Four sub-killer P-8I crafts coming to India next year, then talks for six more

Four sub-killer P-8I crafts coming to India next year, then talks for six more

India’s long-range anti-submarine, reconnaissance, surveillance and electronic jamming capabilities in the Indian Ocean Region are going to get a further boost with the induction of four more P-8I multi-mission aircraft from the US next year. India has the option of buying another six from Boeing to be negotiated later in 2021, people familiar with the developments in New Delhi and Seattle said.

The Indian Navy variant of the P-8A Poseidon – P-8I where I stands for India – is essentially designed for maritime patrol. Integrated with the Harpoon Block II air launched missiles and lightweight torpedoes, the reconnaissance craft – it can carry 129 sonobuoys to locate subs – turns into a deadly submarine killer that can also launch anti-ship missiles.

The aircraft is designed for long-range anti-submarine warfare, anti-surface warfare, and intelligence, surveillance and reconnaissance missions. It operates with joint and combined

But it can be used elsewhere too. The military had relied on the reconnaissance aircraft for surveillance during theongoing Ladakh standoff with Chinaas well as the 2017 Doklam standoff.

It has a range of about 2,200 km and flies at a maximum speed of 490 knots, or 789 km per hour.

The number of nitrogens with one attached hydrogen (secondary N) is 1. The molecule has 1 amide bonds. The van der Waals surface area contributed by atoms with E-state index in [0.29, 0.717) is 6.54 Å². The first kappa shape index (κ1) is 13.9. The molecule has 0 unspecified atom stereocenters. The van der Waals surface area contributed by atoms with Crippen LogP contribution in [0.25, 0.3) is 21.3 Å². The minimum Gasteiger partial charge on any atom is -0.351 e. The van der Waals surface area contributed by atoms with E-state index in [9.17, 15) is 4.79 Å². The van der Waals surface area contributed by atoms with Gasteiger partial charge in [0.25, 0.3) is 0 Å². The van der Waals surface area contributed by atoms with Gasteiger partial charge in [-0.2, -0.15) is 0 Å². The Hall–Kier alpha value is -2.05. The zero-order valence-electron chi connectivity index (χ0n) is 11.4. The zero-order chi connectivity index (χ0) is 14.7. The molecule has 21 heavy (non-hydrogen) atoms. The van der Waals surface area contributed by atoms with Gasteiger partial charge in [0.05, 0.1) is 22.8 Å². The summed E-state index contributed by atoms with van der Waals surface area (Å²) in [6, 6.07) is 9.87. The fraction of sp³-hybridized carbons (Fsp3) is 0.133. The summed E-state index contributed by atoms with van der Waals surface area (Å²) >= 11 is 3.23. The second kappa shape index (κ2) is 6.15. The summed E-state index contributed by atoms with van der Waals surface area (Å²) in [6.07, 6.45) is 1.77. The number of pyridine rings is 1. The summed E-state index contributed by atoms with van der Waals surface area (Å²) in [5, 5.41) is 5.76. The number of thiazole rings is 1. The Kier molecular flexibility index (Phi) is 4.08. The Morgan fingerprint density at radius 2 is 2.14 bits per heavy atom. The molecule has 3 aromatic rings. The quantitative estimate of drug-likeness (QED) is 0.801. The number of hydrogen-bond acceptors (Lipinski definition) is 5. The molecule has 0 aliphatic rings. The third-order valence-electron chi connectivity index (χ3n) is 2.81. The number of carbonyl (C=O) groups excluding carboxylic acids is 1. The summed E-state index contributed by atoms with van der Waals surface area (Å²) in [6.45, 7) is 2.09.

The negotiations for the purchase of six more P-8I aircraft are yet to begin, a government official in New Delhi said. The purchase of six P-8I was cleared by the Defence Acquisition Council in November 2019, long before the stand-offwith an aggressive Chinaalong the Line of Actual Control in Ladakh.

India had watched with some concern China’s efforts to militarise the South China Sea and expand its sea footprint.

Beijing had already acquired a string of ports in Myanmar, Sri Lanka, Pakistan, Iran and east Africa tonot only contain the Indian Navybut also challenge the presence of US Central Command forces as well as French and British Navy.

Beijing has 70 percent stake in Kyaukpyu port in Myanmar, which sits in the Bay of Bengal, Hambantota port in South Sri Lanka domina

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